The U.N. calls to demilitarize the Zaporizhzhia NPP, Kyiv accuses Moscow of nuclear terrorism, while Ukrainian grain is being shipped to hunger-struck regions of Africa.
Meanwhile, Serbian leader Aleksandar Vučić was outraged at having been compared with Vladimir Putin, the U.K. has gathered a coalition to increase aid to Ukraine, and Donald Trump’s home could have been searched for documents related to nuclear weapons.
offers a digest of Western mass media at the end of the August 8–12 business week.
The U.N. urged to demilitarize the Zaporizhzhia NPP
The United Nations called for the Zaporizhzhia nuclear power plant to be declared a demilitarized zone, as Europe's largest nuclear power plant is being shelled and controlled by Russians who, for their part, laid the blame for the shelling on… Ukraine.
On August 11, the power plant was struck five times, including near where radioactive materials are stored, Reuters writes.
The invaders state that it was Ukraine who shelled the plant twice. As a result, at the meeting of the U.N. Security Council, Secretary-General Antonio Guterres called on both sides to stop all fighting near the plant.
This demand was backed by Linda Thomas-Greenfield, the U.S. Ambassador to the United Nations, who urged the IAEA to visit the site. The Kremlin representative, Vassily Nebenzia, said that IAEA officials could visit the site as soon as in August.
Ukraine: Russia is a nuclear terrorist
Ukraine demanded Russia not only withdraw its troops from the Zaporizhzhia NPP but also return the plant to Ukraine's control, said President Volodymyr Zelenskyy.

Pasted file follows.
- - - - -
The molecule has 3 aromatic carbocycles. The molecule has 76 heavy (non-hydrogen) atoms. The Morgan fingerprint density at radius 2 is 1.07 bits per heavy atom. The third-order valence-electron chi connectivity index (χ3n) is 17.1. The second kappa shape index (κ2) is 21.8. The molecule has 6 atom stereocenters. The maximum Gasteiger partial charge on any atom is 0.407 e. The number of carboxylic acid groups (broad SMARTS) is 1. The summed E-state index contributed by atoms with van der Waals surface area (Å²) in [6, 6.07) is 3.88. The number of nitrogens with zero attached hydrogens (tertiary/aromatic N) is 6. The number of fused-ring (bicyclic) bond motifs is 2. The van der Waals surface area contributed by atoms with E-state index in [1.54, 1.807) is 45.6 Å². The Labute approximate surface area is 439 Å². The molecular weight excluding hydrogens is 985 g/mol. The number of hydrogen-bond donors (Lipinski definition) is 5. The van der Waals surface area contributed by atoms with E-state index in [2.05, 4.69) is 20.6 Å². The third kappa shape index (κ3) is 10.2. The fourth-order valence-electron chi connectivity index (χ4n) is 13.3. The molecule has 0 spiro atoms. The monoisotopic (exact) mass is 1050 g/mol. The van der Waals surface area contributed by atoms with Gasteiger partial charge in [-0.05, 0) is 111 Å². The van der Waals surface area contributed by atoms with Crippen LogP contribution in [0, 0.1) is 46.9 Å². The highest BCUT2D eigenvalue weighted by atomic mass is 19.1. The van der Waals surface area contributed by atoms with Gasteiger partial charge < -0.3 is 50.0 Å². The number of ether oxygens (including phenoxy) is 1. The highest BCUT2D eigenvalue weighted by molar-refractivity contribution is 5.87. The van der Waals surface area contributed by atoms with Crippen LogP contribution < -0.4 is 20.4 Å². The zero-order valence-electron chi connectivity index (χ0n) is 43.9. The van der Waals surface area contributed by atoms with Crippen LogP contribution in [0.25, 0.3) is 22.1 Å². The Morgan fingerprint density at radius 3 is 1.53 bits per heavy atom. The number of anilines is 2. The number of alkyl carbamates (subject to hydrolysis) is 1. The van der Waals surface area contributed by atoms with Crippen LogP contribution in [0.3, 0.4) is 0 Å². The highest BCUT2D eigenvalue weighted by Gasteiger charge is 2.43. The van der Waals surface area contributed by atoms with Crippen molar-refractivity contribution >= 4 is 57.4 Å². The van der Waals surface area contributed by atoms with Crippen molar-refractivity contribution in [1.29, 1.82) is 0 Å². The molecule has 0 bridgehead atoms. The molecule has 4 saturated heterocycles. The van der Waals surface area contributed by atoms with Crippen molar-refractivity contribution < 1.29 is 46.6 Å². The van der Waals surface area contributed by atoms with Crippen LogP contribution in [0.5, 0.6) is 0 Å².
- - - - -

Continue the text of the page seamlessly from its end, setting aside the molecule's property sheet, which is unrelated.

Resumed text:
"The Russian authorities themselves do everything to maximize the risk of a nuclear disaster and lie to the whole world that someone else is allegedly to blame," he emphasized, adding that Russia has turned the nuclear plant into a battlefield.
Zelenskyy pointed out that the Russian troops surely know that they are putting the whole of Europe at risk of a nuclear disaster.
"We are convinced that it is not a coincidence that the trajectory of the cruise missiles which Russia fires at the territory of Ukraine passes over the Ukrainian nuclear power plants. All these are manifestations of Russian nuclear terrorism. Russia is actually holding nuclear plants hostage and is blackmailing everyone with a probable disaster," he added.
According to the President of Ukraine, only the complete withdrawal of Russians from the Zaporizhzhia NPP and the restoration of Ukrainian control of the plant guarantees the restoration of nuclear safety for the whole of Europe.
"Russia has once again gone below rock bottom in the world history of terrorism," he stressed.
Interestingly, the French foreign ministry echoed Zelenskyy’s demand and pointed out that the actions of the Russian armed forces near the plant significantly increased the risk of an accident with potentially devastating consequences.
Grain from Ukraine goes to starving African countries
On Friday, August 12, the first ship hired to carry Ukrainian grain to famine-stricken parts of the Horn of Africa will arrive in Ukraine, The New York Times reports.
The Brave Commander bulk carrier is expected to dock at the Pivdennyi port, where it will be loaded with 23,000 metric tons of grain purchased by the U.N.’s World Food Program for countries worst affected by the global food crisis, said a spokesman for the program, Steve Taravella.
The problem is, none of the 14 grain-laden vessels that have departed Ukraine so far are heading to countries facing food shortages.
An additional 7,000 metric tons is slated to be shipped on another vessel soon.
Oleksandr Kubrakov, Ukraine’s infrastructure minister, announced that Brave Commander would go to Ethiopia.
Mr. Taravella said part of the grain would also go to Kenya and Somalia.
Stéphane Dujarric, a spokesman for the U.N. secretary general’s office, said that unblocking Ukrainian ports had already driven global food prices down.
Serbia affirms that it doesn’t want war in the Balkans
Serbia’s leader, Aleksandar Vučić, is outraged at being called "little Putin", The New York Times wrote in another article.
Vučić is suspected of having an intent of aggression against his country’s neighbors in the Balkans — such a statement was made, in particular, by the prime minister of Kosovo, Albin Kurti, in April.